Would you want a police officer to investigate a situation if your neighbor called in a break-in? If the burglar of your house was belligerent and refused to initially produce ID, would you prefer that the officer stop investigating on that basis alone? Doesn’t it seem like a criminal might have an incentive to be belligerent and refuse to produce ID if he knows the cop will not persist if he does?

    Obama: “Because this has been ratcheting up and I obviously helped to contribute ratcheting it up, I wanted to make clear in my choice of words I think I unfortunately gave an impression that I was maligning the Cambridge Police Department or Sgt. Crowley specifically,”
    “And I could have calibrated those words differently.”

    Obviously, Obama didn’t formally apologize at all, but he himself recognized that there was a problem with the words he chose. Who knows exactly what he meant by that.

  2. tarheelpirate said

    Yeah, I’ve read the police reports, and as I stated, I do not think that Crowley is a racist. This wasn’t about race, really, but the media ran with that angle. This was about two good men, at the top of his respective professions. Unfortunately, these two men have massive egos, and things got out of hand.

    I stand by my belief that there was wrong on both sides, and yes, the officer may have acted “stupidly” or however you want to state it.

    If the officer did nothing wrong, then why were the charges dropped? I doubt that you would like to be arrested in your own home or front porch.

    Anyway, these two men have buried the hatchet, so I hold no hard feelings toward any party. Cooler heads have prevailed.

    Again, thanks for reading.

  3. Isaac said

    The charges being dropped isn’t an admission of fault. Some battles aren’t worth fighting. Often arrests take place simply to defuse a situation in which someone is refusing to allow peace to return.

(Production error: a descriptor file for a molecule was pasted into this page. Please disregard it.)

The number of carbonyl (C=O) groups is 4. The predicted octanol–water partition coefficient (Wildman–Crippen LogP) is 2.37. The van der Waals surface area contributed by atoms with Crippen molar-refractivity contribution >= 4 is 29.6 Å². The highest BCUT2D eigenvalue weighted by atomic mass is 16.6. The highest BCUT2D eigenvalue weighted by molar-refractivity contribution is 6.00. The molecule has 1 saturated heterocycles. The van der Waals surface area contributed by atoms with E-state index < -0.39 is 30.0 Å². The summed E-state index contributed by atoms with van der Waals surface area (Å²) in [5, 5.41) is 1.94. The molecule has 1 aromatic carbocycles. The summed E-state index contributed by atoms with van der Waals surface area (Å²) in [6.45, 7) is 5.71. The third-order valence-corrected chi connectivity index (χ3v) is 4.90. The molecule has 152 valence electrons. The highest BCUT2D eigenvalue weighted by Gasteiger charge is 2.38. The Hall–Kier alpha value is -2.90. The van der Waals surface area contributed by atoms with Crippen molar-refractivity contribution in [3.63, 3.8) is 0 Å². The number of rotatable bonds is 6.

I agree that race was made an issue by the media – the problem I have with all this is that no one has even explained what Crowley did wrong, and yet they want to condemn him. Which of his actions was unmeasured or lacked self-control and precision? Which of his actions did President Obama condemn as stupid? Specifics were never given because there weren’t any. If there were weak points, they would have already been exploited. On the other hand, Gates was specifically disrupting the peace – maybe that’s a vague charge, but if a white/asian/hispanic had been acting the same way, I wouldn’t have faulted the guy. It wouldn’t have made news and would have been water under the bridge if he wasn’t black.

    The issue was never the arrest, at bottom; the issue was a white man arresting a black man who knew the president.

    As long as we insist on grouping individual rights into categories such as “black rights,” “minority rights,” we will never get to the only intrinsic rights which actually exist – human rights, which are individual in nature, not collective.

  4. tarheelpirate said

    I think it became a bigger deal, not because the Professor is black or that he knows the President, but because he is such an accomplished and respected individual.

    We disagree on most things, Isaac, but I appreciate you passion for knowledge on these subjects. A debate with one who is knowledgeable is a big change from those who are simply reactionary and gullible.

    I’m glad that, both Gstes and Crowley, can move on.